Sylvain Charlebois is a professor at the Food Institute, University of Guelph.
Medicinal marijuana is going mainstream – or, at least, it may become available at many retail outlets. Two major drug chains, Shoppers Drug Mart and Rexall, have reportedly explored retail distribution of medical marijuana in recent months. For Shoppers, the reported aim is to sell several brands, perhaps even under its own private labels.
Imagine, Canadians could soon be purchasing President's Choice pot. This may sound like a far-fetched idea, but considering how quickly our marijuana landscape is moving, such a scenario is conceivable.
Both retailers unmistakably see the potential in making such a pre-emptive move on selling medical marijuana. Similar to energy drinks a few years ago, marijuana could significantly bolster top-line results for the next decade or so. The medicinal market would undoubtedly be a smart gateway into the potentially lucrative recreational market. With a pot-friendly government in Ottawa, the prospects of seeing recreational marijuana legalized in Canada is real.
Colorado, which legalized the sale of recreational marijuana a few years ago, saw its retail sales of the product reach almost $1-billion (U.S.) in 2015. Most importantly, retail sales generated more than $135-million in new tax revenue for the state and many analysts expect that number to quadruple soon. Colorado is essentially getting a piece of what used to be an underground economy. The state of Washington is seeing similar results. These numbers are too extraordinary to be overlooked.
From a business perspective, marijuana sales also have obvious drawbacks. For one, brand equity could be affected by selling what many consumers still perceive as a forbidden product. Loblaws, which owns Shoppers Drug Mart and carries the valuable President's Choice brand, has likely concluded that benefits outweigh such downsides, but while society may have become more liberal in its views, the stakes are very high for these companies. Perhaps, once Health Canada's blessings are given, our collective perception will forever change, as appears it to be happening in the United States.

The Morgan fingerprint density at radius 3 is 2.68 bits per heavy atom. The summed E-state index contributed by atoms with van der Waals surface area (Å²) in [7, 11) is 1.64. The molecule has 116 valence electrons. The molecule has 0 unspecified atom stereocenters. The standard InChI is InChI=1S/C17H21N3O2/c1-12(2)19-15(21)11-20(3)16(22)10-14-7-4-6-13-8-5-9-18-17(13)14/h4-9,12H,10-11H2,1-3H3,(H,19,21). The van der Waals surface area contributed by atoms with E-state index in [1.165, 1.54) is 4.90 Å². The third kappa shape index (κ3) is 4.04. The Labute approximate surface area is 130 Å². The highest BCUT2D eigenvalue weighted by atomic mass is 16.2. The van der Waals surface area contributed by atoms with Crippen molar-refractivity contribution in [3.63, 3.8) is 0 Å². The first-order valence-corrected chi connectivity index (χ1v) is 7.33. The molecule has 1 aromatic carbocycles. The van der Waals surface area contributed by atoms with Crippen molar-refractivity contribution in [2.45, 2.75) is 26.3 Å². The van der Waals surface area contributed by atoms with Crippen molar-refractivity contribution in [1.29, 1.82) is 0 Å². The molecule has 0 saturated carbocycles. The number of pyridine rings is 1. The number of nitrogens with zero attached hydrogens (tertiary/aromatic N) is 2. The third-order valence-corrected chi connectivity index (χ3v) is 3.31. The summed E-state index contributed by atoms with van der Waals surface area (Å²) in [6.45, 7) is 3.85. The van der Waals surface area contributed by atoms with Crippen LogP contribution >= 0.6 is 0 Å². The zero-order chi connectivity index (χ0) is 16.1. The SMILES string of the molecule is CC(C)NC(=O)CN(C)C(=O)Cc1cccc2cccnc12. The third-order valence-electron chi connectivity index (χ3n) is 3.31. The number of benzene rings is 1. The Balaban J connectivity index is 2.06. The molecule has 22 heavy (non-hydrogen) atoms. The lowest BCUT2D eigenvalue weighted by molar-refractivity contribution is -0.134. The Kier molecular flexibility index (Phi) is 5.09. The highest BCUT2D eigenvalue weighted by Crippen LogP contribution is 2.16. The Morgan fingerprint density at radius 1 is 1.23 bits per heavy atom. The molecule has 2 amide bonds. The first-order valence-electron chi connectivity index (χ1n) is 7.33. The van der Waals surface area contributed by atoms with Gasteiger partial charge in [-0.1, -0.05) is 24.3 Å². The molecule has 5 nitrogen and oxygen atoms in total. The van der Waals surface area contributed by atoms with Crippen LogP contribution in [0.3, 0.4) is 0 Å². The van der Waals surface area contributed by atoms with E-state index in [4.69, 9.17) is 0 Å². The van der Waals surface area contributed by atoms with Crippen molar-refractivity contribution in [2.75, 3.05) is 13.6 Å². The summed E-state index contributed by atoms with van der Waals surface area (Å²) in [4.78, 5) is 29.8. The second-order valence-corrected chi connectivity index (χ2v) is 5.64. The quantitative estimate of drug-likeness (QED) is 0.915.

Given that the product is marijuana, traceability will be key in moving forward. Assurances that the product can be traced from seed to sale is critical for product quality and the integrity of the system. As marijuana takes a larger place in the legitimate economy, more technologies will be developed to increase production efficiencies and quality testing. Access to steady supply, helping retailers set reasonable price points, is also key.
Canada's regulatory scheme is a long way from ready to support retail marijuana sales. Public education and awareness would be key, but the issue of taxation also requires deliberation. If Ottawa is going to tax medicinal marijuana, as some U.S. states are currently doing, it should be clear on its underlying intent.
The government needs to think clearly about how it will proceed with recreational marijuana now and in future. Revenue could be directed to fund research that would gauge the impacts of cultivation and use, local law-enforcement capacity, neighbourhood improvement programs, state parks and treatment programs. When giving society access to vices, the moral state can never be too far away. Government should mitigate against probable undesirable societal afflictions, as the provinces have done with gambling.
The most critical aspect to allowing marijuana to run more freely across supply chains is international commerce. The United States has expressed its concerns about Canada's intention of making marijuana more readily available to consumers. Even if some states have moved ahead with the legal distribution of marijuana, many states remain opposed. Canada must maintain a good relationship with the United States – given the macroeconomic climate, the last thing we need is a trade dispute spawned by the availability of medicinal marijuana.
Our collective wisdom would likely suggest that we might not be there yet as a society. But both Shoppers and Rexall are pursuing what both companies have done so well for decades: selling drugs to Canadians responsibly. These companies adhere to a professional code of conduct. Considering the qualified knowledge and that the infrastructure is already available, going with privately-owned drug chains only makes sense.
In Ontario, some have suggested that a Crown corporation should be the preferred choice. The idea of granting the Liquor Control Board of Ontario a licence to distribute marijuana is inappropriate. The provincially-owned Crown corporation does not have the professional expertise to sell drugs, nor does it have the capacity or know-how to properly trace and track such products for quality assurance.
Still, one has to admit that the idea of buying marijuana while earning Air Miles reward points would have been interesting.